Family Engagement and Family Alignment - Chicken and Egg Which Came First?

Family Engagement and Family Alignment – Chicken and Egg

Which Came First?

This week we’re looking at one of those “which came first?” situations, so as you’ve probably guessed, it’s kind of a trick question. 

The good news is there’s no wrong answer!

I’ve written quite a bit about family alignment in this space, most recently in On Family Alignment and Family Alliances last fall.

But this’ll be the first time I’m dealing with family engagement, and in some ways it’s long overdue.

 

Coming Up Again and Again

Maybe it just feels overdue because the idea of alignment and engagement being two sides of the same coin came to me a couple of months ago, and ever since, it keeps on jumping up and hitting me in the face, seemingly at every turn.

I’m working with one client who’s drafting her family’s first ever “family charter”, which will essentially be the first written version of the guidelines for their “family council”, which doesn’t really exist yet.

The “writing it down” part is all about the alignment, but the work my client has been struggling with is in getting input from other family members, because she wants to make sure she’s capturing things correctly, and that’s all about engagement.

 

Getting the Rising Generation Interested and Involved

Another client with whom I’m working has taken a family business he bought from his father and grown it significantly, and he’s now working out the details of how to get his children and nieces and nephews interested and involved.

This is the type of engagement issue that lots of family businesses face at various stages in their evolution.  

But they can quickly go from low engagement to high, and then suffer from issues around their alignment, because the people who just got interested all see things in a different way.

All of this is quite normal, and possibly a good problem to have.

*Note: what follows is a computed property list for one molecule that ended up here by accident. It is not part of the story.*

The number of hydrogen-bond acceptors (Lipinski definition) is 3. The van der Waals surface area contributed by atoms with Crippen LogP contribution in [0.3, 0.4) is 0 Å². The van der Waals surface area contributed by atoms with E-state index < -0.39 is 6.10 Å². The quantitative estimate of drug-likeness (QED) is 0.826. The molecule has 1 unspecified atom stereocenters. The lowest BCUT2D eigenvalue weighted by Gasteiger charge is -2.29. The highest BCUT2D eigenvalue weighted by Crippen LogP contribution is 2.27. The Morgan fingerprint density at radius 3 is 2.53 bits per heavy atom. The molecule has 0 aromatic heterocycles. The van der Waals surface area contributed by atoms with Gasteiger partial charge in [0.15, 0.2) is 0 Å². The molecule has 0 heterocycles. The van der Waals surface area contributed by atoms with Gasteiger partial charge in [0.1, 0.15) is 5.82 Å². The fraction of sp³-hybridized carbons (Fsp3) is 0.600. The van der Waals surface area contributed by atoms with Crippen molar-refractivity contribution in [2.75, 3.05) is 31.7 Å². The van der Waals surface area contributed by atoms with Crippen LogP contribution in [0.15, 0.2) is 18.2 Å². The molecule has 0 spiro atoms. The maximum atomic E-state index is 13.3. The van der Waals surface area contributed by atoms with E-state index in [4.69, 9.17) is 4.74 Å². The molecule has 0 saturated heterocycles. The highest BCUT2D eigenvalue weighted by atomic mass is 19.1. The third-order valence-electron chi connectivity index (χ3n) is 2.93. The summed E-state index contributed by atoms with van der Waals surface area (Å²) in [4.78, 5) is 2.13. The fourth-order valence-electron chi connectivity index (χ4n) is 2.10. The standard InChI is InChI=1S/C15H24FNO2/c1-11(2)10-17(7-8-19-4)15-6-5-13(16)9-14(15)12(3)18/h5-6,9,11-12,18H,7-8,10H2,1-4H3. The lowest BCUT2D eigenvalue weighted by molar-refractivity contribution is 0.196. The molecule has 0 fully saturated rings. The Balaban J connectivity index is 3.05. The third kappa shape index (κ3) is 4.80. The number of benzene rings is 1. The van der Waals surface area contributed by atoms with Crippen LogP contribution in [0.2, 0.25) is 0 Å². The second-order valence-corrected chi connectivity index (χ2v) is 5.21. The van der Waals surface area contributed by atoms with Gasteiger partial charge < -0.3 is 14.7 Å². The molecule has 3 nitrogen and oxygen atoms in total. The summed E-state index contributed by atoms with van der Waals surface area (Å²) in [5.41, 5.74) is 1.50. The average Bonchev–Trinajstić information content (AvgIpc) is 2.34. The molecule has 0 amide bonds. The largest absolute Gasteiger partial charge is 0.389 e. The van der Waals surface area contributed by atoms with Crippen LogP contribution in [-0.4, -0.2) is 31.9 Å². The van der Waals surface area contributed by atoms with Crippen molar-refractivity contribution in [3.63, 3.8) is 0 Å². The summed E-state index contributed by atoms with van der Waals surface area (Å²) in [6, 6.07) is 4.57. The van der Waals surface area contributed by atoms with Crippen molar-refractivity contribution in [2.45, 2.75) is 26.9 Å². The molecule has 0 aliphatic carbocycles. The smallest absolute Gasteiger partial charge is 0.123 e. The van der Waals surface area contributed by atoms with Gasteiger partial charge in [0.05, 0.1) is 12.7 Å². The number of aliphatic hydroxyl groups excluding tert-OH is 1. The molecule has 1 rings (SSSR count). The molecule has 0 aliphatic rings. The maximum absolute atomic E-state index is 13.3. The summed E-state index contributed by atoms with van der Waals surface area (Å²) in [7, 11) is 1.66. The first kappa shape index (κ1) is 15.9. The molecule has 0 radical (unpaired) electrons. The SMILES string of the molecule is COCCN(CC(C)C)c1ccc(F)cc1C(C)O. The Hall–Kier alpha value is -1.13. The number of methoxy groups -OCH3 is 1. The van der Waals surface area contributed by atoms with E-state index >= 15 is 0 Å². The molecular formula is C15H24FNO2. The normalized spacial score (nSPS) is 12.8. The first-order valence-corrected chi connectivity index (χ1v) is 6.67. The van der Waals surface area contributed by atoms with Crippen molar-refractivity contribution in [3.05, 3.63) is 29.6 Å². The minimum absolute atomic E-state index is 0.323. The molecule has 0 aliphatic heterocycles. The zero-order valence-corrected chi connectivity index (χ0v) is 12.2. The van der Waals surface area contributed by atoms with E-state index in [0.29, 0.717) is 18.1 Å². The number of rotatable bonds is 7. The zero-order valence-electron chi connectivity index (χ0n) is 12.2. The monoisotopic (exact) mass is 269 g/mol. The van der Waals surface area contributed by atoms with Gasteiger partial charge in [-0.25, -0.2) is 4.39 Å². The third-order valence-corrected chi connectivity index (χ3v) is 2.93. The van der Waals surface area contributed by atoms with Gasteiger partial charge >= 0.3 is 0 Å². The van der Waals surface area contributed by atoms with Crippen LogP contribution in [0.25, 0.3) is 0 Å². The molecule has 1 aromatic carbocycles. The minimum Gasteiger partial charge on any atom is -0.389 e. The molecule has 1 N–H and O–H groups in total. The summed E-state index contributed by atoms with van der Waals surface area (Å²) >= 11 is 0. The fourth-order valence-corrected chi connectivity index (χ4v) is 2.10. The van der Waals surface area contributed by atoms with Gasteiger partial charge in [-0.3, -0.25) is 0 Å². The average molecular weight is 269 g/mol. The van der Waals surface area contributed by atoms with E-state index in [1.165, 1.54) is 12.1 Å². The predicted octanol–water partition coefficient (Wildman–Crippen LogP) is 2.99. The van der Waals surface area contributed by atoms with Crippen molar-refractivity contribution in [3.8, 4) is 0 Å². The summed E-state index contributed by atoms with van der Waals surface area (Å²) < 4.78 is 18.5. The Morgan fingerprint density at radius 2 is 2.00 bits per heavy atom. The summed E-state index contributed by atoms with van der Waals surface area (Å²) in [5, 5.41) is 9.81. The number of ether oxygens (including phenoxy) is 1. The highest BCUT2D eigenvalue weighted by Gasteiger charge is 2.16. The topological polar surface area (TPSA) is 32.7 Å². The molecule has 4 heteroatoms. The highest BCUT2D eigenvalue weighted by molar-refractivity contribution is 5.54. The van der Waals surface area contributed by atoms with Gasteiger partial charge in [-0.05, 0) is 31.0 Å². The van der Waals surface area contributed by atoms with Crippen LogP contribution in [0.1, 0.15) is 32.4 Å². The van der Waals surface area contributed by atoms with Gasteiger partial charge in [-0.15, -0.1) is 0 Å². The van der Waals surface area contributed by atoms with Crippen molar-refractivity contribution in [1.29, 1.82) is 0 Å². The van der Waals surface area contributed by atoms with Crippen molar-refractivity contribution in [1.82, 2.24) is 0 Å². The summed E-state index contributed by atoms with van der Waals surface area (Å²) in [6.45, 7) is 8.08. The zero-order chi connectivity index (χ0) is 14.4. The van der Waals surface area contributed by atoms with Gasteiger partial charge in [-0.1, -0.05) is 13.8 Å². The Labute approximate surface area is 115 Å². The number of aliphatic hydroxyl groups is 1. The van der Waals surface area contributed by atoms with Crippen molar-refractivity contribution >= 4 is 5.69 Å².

A Regular Governance Problem: Balance

You may have encountered the same issue in other, non-family governance situations, whether it’s the board of a non-profit or even a committee that you’re a part of.

I’ve seen it up close in each of those situations, although I really noticed it more recently, since this idea began to crystalize in my head.

But like I said, it’s a good problem to have, and there’s no wrong answer.

You can start working on one, and it’ll help you with the other, and it works both ways.

 

Leadership and Collaboration

Before I get to a couple of examples, I want to highlight that a similar idea hit me a few years ago and has stuck with me.

I’d read a book about collaborative leadership, where the point was made that people who are collaborative are exhibiting leadership, and the people who are leaders are collaborating with their followers almost by definition. 

It’s almost circular.

It was one of those things that took a bit of time to sink it, but now that I’ve internalized it, it seems to be there for good.

And so it is now, with alignment and engagement, especially in the family business context.

 

Start Where You Are

Wherever your family is, start there.  Sounds obvious, but, like common sense that isn’t really common, it isn’t.

If a family is engaged, work on continuing to develop that, and you’ll quickly get to a point where some possible “mis-alignments” pop up.

Great, now you have something to work on that’s a bit different, solving that alignment issue.

If, however, the family seems nicely aligned, start there and “push” that further. You’ll likely hit a point where some might disengage, and then you can work on engaging them again.

In so doing, you’ll almost naturally find yourself tweaking the alignment again.

Incremental, Iterative Progress

The good news, again, is that this is all part of progress.

Families who hope to transition their business or wealth to the rising generation need to have engagement, and they need to be aligned, if they want things to work out right and to have the results be durable.

As you work on developing one, alignment or engagement, you’re also making progress on the other.

It may not feel like progress because it doesn’t move quickly. It’s incremental, one tiny step at a time.

And, as I hope I’ve shown here, it is also iterative, as the family keeps rolling along forward.

One hand washes the other, and two hands are better than one.